Disability laws were written to prevent substantial damage awards which would quickly end barriers to access.
Michael V. Longo, Lobel’s attorney in the case against Woodland Golf Club, said dropping the counts would keep Lobel from suing for millions in damages, but the case could still expand access to golf courses for people with disabilities.
“The whole point of the case is to be able to have disabled people play,” Longo told the Herald.
In November, Lobel, who said he is disabled and needs a specialized golf cart known as a SoloRider or ParaGolfer, sued the Woodland Golf Club in federal court for $250,000 for unlawful discrimination and violation of his civil rights, according to the suit.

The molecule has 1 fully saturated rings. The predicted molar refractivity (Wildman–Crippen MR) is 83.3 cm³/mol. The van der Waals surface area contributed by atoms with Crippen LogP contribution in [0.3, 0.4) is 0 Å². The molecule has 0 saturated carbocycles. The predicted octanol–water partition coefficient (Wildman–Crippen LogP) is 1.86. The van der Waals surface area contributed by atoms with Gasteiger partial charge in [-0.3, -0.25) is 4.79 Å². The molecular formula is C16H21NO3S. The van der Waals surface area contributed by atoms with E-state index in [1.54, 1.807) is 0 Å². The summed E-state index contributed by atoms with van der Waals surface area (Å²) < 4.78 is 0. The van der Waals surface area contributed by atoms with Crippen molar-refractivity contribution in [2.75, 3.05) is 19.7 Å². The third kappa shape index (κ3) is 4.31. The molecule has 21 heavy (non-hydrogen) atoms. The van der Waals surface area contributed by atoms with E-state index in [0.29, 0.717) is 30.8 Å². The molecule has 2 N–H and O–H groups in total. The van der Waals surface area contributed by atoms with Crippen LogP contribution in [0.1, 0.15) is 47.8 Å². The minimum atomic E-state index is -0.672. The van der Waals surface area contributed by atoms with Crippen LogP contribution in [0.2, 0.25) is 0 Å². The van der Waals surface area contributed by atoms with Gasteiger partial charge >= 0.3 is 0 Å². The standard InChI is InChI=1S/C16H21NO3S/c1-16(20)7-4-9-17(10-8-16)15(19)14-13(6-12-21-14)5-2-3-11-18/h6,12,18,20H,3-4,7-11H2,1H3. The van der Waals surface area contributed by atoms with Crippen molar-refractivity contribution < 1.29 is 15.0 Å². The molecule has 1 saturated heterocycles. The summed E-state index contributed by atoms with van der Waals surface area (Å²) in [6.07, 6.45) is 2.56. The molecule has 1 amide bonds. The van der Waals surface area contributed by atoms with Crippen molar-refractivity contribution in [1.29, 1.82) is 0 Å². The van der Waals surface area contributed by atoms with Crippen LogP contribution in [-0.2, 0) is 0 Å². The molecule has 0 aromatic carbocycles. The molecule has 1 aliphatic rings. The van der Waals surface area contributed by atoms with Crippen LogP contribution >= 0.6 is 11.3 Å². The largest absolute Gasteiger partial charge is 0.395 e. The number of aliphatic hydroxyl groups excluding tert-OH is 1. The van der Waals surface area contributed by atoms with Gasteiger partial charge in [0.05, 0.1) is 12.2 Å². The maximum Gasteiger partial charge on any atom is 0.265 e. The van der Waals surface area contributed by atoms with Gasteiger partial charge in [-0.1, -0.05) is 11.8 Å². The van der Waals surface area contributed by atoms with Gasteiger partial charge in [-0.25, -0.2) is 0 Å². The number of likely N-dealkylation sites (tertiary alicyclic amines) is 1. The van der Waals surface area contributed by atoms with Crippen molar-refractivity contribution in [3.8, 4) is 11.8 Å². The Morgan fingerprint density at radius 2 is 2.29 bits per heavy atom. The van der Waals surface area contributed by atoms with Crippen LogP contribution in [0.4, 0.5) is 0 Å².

Lobel, who is not a member of the club, alleged that Woodland told him the carts would be allowed on the course — but not on the greens or in the bunkers. He said he tried to have Woodland representatives talk with other golf courses that allow the carts, but Woodland refused, according to the suit.
Longo agreed to drop the three counts based on the Massachusetts Civil Rights Act, the state’s Public Accommodation Law and the state’s Equal Rights Act — preserving its main claim that the course’s action violated the U.S. Americans with Disabilities Act.
Lobel lawyer agrees to drop 3 of 4 counts